Monthly Archives: January 2013

Hatred of City Parks

I really hate city parks. Though they seem like a good idea on the surface, further inspection reveals that they are the antithesis of what our species, or any species, truly needs. Don’t get me wrong, I do appreciate the protection afforded what little is left of the natural world. However, I despise the idea that these little islands of nature be protected whilst we allow industry and “progress” to destroy the true wilderness.

I am hiking with my lab, Chianti, through South Mountain Park in the heart of Phoenix, AZ. We started early in the hope of achieving solitude and silence. It started peacefully enough. It was only once we’d begun to rise above the valley that I heard the noise. As we climbed, our peace was gradually eroded by the rising cacophony of airplanes, automobiles, barking dogs, horns, traffic, factories, whirring electrical cables, and engines clashing together in a flash of unnatural white noise; the eerie symphony of industry, progress; the sound of impending death.

Like the smog that smothers this valley, the pollutant cannot be witnessed by those within the belly of the beast. Atop these desert mountain peaks, where one would expect to hear the sound of solitude, one is instead confronted by the incessant howling of the gates of hell. I desperately need to get off of this cursed mountain, out of this valley, and into the arms of the deep mountain wilderness. Until then I will have to invest in some ear plugs to couple with these smog filtering sunglasses.

As we make our way back to the demon valley we are confronted by a well meaning but under informed park steward chastising us for cross-cutting out of bounds of the established trail. I somehow resist the urge to remove his voice-box and simply apologize for our transgression instead. I can’t blame the dog; she is only doing what comes naturally. As we walk away I consider to myself the problem of our eroding natural world. I strongly suspect that this erosion has more to do with the encroachment of housing, industry, mining, nuclear reactors, the Chamber of Commerce, the BLM, and “progress” than with my habitual cross-trail cutting.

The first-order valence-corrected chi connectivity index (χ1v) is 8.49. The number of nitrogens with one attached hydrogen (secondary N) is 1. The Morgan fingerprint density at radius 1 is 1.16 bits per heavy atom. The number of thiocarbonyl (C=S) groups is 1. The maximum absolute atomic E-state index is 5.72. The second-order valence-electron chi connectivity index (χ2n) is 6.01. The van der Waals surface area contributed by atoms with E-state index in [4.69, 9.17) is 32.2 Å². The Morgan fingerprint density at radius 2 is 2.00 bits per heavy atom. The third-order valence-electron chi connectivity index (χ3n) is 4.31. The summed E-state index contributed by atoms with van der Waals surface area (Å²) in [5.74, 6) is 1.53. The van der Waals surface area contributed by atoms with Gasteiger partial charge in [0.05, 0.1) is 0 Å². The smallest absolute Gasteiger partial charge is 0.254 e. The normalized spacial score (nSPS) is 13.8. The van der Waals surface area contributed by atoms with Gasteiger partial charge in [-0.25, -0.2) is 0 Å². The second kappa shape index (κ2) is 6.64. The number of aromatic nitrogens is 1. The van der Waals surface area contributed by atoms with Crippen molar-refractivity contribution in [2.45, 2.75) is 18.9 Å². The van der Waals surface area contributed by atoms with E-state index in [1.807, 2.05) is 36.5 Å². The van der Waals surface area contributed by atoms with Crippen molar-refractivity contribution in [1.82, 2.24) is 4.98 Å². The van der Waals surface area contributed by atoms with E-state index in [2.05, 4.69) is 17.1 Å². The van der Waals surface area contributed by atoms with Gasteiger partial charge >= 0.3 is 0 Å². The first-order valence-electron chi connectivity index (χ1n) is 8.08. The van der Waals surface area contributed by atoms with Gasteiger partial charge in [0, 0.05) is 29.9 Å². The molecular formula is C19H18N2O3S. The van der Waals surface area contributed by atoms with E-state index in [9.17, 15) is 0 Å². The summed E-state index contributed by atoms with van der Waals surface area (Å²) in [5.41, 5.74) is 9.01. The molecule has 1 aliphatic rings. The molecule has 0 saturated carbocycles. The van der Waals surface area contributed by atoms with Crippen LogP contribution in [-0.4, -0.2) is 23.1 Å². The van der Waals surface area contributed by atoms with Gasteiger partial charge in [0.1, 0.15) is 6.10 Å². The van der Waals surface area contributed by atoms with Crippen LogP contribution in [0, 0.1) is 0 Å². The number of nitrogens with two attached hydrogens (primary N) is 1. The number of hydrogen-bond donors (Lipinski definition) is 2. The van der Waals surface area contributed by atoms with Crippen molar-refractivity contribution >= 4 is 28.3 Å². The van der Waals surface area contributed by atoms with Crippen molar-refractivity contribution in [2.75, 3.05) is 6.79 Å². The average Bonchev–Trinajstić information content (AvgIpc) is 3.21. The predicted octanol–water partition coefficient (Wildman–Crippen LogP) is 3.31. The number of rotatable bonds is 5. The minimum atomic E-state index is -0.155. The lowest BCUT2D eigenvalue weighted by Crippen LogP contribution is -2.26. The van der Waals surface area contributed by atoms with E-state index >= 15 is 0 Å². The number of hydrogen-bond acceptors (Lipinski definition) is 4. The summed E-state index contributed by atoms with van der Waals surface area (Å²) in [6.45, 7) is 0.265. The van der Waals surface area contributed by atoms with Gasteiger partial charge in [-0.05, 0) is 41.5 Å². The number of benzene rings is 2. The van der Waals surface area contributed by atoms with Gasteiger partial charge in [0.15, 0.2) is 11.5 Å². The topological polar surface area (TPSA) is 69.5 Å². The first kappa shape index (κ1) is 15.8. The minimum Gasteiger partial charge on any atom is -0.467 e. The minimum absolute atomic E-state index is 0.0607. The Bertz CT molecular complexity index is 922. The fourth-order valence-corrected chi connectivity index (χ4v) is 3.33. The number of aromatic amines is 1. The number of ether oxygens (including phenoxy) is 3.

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We are not separate

I’ve just completed the Monkey Wrench Gang and am now working my way through Hayduke Lives! Astonishingly I have only recently discovered the writing of this lone visionary, Edward Abbey; this Cactus Ed. I love it when life thrusts upon me a wonderful treasure that had somehow been left undiscovered.

While reading the wise words of Cactus Ed, as when I read Daniel Quinn for the first time, It has occurred to me that we; mankind, homo-sapiens, in other words, you and me, we are not separate from this flying globe of rock, water, and flame on which we reside. Our Judeo-Christian mythology tries to tell us that we are not of this world but that we are separate, above it, beyond it. Utter nonsense. We are no more separate from the soil under our feet and the water in our gut than our colon is from the grey matter in our heads. Every part of the body comprises the whole. Every creature walking, crawling, slithering, hopping, flying above or below the earths soil, comprises the whole. We are the planet, the planet is us. Why do so many of us miss this fact? Why are we so anxious to remove ourselves from it?

With the exception of only a very few, none of us will ever be separated from this earth. We can briefly fly above the rock but we can never really tread outside this corporeal realm. Our very lives, our souls, are dependent on it. In the words of Don Henley, “You can check out but you can never leave.” And why would we want to? We are of the earth, by the earth and for the earth. As much as we try and fight it we shall one day return to the dust, the muck, the mud from whence we came. So why do we fight it? Why do we constantly strive to separate ourselves from the essence of what we are?

At the heart of this quest for separation, is our search for a meaning to life. Why does there have to be a meaning to life? Can we not just be? Can we “stand for what we stand upon”?

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